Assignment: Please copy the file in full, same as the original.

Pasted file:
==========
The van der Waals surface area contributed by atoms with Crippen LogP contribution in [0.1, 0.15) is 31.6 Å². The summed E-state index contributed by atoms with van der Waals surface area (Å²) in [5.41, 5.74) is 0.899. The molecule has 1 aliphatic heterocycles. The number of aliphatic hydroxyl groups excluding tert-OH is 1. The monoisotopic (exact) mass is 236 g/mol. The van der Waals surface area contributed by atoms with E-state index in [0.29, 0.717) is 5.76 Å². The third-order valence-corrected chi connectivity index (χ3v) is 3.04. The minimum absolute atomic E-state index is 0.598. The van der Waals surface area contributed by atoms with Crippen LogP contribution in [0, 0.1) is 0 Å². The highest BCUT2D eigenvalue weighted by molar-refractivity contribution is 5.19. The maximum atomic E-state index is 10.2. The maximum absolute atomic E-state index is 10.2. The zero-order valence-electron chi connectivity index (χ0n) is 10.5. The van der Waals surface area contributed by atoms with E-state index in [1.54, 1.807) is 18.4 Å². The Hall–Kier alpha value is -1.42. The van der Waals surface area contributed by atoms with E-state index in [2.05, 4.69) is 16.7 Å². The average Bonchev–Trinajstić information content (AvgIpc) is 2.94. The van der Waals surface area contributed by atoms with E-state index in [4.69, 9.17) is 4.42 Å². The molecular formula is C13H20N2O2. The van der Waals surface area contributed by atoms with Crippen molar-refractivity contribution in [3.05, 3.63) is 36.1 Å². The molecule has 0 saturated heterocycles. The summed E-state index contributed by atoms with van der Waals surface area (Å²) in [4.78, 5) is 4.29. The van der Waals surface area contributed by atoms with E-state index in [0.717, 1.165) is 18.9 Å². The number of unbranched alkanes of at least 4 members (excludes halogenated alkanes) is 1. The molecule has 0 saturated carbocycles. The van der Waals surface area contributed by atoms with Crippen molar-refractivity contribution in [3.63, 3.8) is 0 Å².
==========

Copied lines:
The van der Waals surface area contributed by atoms with Crippen LogP contribution in [0.1, 0.15) is 31.6 Å². The summed E-state index contributed by atoms with van der Waals surface area (Å²) in [5.41, 5.74) is 0.899. The molecule has 1 aliphatic heterocycles. The number of aliphatic hydroxyl groups excluding tert-OH is 1. The monoisotopic (exact) mass is 236 g/mol. The van der Waals surface area contributed by atoms with E-state index in [0.29, 0.717) is 5.76 Å². The third-order valence-corrected chi connectivity index (χ3v) is 3.04. The minimum absolute atomic E-state index is 0.598. The van der Waals surface area contributed by atoms with Crippen LogP contribution in [0, 0.1) is 0 Å². The highest BCUT2D eigenvalue weighted by molar-refractivity contribution is 5.19. The maximum atomic E-state index is 10.2. The maximum absolute atomic E-state index is 10.2. The zero-order valence-electron chi connectivity index (χ0n) is 10.5. The van der Waals surface area contributed by atoms with E-state index in [1.54, 1.807) is 18.4 Å². The Hall–Kier alpha value is -1.42. The van der Waals surface area contributed by atoms with E-state index in [2.05, 4.69) is 16.7 Å². The average Bonchev–Trinajstić information content (AvgIpc) is 2.94. The van der Waals surface area contributed by atoms with E-state index in [4.69, 9.17) is 4.42 Å². The molecular formula is C13H20N2O2. The van der Waals surface area contributed by atoms with Crippen molar-refractivity contribution in [3.05, 3.63) is 36.1 Å². The molecule has 0 saturated heterocycles. The summed E-state index contributed by atoms with van der Waals surface area (Å²) in [4.78, 5) is 4.29. The van der Waals surface area contributed by atoms with E-state index in [0.717, 1.165) is 18.9 Å². The number of unbranched alkanes of at least 4 members (excludes halogenated alkanes) is 1. The molecule has 0 saturated carbocycles. The van der Waals surface area contributed by atoms with Crippen molar-refractivity contribution in [3.63, 3.8) is 0 Å².